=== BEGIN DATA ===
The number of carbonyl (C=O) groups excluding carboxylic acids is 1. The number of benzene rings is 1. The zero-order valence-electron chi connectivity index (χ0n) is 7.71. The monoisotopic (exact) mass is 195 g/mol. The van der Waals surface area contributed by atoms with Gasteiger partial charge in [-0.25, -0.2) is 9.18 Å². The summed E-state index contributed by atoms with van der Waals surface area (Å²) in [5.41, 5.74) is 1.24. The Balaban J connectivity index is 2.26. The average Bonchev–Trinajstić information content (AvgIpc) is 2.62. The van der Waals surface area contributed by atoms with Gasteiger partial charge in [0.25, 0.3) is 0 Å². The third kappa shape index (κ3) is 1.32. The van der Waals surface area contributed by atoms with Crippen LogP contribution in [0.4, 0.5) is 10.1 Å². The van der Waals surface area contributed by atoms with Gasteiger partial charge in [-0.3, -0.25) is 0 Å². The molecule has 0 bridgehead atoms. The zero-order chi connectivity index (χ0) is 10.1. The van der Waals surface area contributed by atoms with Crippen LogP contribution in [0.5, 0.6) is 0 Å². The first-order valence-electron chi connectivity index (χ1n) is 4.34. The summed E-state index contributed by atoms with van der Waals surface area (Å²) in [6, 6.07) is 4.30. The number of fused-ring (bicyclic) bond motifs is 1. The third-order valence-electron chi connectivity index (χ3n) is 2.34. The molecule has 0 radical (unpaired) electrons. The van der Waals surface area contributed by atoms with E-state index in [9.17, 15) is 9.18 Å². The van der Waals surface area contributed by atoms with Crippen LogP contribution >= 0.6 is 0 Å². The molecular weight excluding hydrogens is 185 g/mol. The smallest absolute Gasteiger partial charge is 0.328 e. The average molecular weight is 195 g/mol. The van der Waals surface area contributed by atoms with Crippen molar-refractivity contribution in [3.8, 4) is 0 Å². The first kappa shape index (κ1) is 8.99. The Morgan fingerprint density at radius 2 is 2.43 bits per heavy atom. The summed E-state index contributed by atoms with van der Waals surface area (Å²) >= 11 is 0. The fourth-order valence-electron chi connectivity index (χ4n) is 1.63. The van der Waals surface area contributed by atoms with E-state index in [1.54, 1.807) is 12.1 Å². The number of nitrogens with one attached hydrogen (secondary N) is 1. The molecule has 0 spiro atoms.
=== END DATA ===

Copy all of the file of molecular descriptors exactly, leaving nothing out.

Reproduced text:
The number of carbonyl (C=O) groups excluding carboxylic acids is 1. The number of benzene rings is 1. The zero-order valence-electron chi connectivity index (χ0n) is 7.71. The monoisotopic (exact) mass is 195 g/mol. The van der Waals surface area contributed by atoms with Gasteiger partial charge in [-0.25, -0.2) is 9.18 Å². The summed E-state index contributed by atoms with van der Waals surface area (Å²) in [5.41, 5.74) is 1.24. The Balaban J connectivity index is 2.26. The average Bonchev–Trinajstić information content (AvgIpc) is 2.62. The van der Waals surface area contributed by atoms with Gasteiger partial charge in [0.25, 0.3) is 0 Å². The third kappa shape index (κ3) is 1.32. The van der Waals surface area contributed by atoms with Crippen LogP contribution in [0.4, 0.5) is 10.1 Å². The van der Waals surface area contributed by atoms with Gasteiger partial charge in [-0.3, -0.25) is 0 Å². The molecule has 0 bridgehead atoms. The zero-order chi connectivity index (χ0) is 10.1. The van der Waals surface area contributed by atoms with Crippen LogP contribution in [0.5, 0.6) is 0 Å². The first-order valence-electron chi connectivity index (χ1n) is 4.34. The summed E-state index contributed by atoms with van der Waals surface area (Å²) in [6, 6.07) is 4.30. The number of fused-ring (bicyclic) bond motifs is 1. The third-order valence-electron chi connectivity index (χ3n) is 2.34. The molecule has 0 radical (unpaired) electrons. The van der Waals surface area contributed by atoms with E-state index in [9.17, 15) is 9.18 Å². The van der Waals surface area contributed by atoms with Crippen LogP contribution >= 0.6 is 0 Å². The molecular weight excluding hydrogens is 185 g/mol. The smallest absolute Gasteiger partial charge is 0.328 e. The average molecular weight is 195 g/mol. The van der Waals surface area contributed by atoms with Crippen molar-refractivity contribution in [3.8, 4) is 0 Å². The first kappa shape index (κ1) is 8.99. The Morgan fingerprint density at radius 2 is 2.43 bits per heavy atom. The summed E-state index contributed by atoms with van der Waals surface area (Å²) >= 11 is 0. The fourth-order valence-electron chi connectivity index (χ4n) is 1.63. The van der Waals surface area contributed by atoms with E-state index in [1.54, 1.807) is 12.1 Å². The number of nitrogens with one attached hydrogen (secondary N) is 1. The molecule has 0 spiro atoms.